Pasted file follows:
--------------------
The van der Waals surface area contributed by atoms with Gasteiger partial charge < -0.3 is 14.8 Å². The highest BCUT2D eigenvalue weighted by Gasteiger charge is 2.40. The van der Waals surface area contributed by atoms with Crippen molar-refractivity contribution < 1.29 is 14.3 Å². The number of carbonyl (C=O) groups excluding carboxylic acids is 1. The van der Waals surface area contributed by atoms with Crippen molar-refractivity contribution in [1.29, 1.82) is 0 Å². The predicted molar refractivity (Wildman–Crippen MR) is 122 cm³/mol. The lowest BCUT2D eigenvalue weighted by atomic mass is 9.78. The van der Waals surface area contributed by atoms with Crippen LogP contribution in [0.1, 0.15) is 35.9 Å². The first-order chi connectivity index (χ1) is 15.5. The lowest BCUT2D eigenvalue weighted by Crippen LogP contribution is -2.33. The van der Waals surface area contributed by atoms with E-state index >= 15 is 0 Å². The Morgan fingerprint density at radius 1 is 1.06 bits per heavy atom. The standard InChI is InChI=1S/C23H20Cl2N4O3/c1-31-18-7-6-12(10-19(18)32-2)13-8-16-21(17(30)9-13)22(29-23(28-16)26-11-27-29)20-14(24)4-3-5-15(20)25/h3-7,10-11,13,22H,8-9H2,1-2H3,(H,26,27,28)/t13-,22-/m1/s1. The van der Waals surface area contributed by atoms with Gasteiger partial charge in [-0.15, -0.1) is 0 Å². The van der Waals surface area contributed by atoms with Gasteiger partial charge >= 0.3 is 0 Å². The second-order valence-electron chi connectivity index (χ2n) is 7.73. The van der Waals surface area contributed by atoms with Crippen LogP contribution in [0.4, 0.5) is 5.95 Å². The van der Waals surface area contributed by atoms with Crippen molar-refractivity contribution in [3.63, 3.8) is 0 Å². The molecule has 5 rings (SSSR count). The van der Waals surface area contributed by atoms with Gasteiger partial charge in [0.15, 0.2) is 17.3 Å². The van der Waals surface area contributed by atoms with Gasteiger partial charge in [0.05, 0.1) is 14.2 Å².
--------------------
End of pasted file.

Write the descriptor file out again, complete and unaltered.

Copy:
The van der Waals surface area contributed by atoms with Gasteiger partial charge < -0.3 is 14.8 Å². The highest BCUT2D eigenvalue weighted by Gasteiger charge is 2.40. The van der Waals surface area contributed by atoms with Crippen molar-refractivity contribution < 1.29 is 14.3 Å². The number of carbonyl (C=O) groups excluding carboxylic acids is 1. The van der Waals surface area contributed by atoms with Crippen molar-refractivity contribution in [1.29, 1.82) is 0 Å². The predicted molar refractivity (Wildman–Crippen MR) is 122 cm³/mol. The lowest BCUT2D eigenvalue weighted by atomic mass is 9.78. The van der Waals surface area contributed by atoms with Crippen LogP contribution in [0.1, 0.15) is 35.9 Å². The first-order chi connectivity index (χ1) is 15.5. The lowest BCUT2D eigenvalue weighted by Crippen LogP contribution is -2.33. The van der Waals surface area contributed by atoms with E-state index >= 15 is 0 Å². The Morgan fingerprint density at radius 1 is 1.06 bits per heavy atom. The standard InChI is InChI=1S/C23H20Cl2N4O3/c1-31-18-7-6-12(10-19(18)32-2)13-8-16-21(17(30)9-13)22(29-23(28-16)26-11-27-29)20-14(24)4-3-5-15(20)25/h3-7,10-11,13,22H,8-9H2,1-2H3,(H,26,27,28)/t13-,22-/m1/s1. The van der Waals surface area contributed by atoms with Gasteiger partial charge in [-0.15, -0.1) is 0 Å². The van der Waals surface area contributed by atoms with Gasteiger partial charge >= 0.3 is 0 Å². The second-order valence-electron chi connectivity index (χ2n) is 7.73. The van der Waals surface area contributed by atoms with Crippen LogP contribution in [0.4, 0.5) is 5.95 Å². The van der Waals surface area contributed by atoms with Crippen molar-refractivity contribution in [3.63, 3.8) is 0 Å². The molecule has 5 rings (SSSR count). The van der Waals surface area contributed by atoms with Gasteiger partial charge in [0.15, 0.2) is 17.3 Å². The van der Waals surface area contributed by atoms with Gasteiger partial charge in [0.05, 0.1) is 14.2 Å².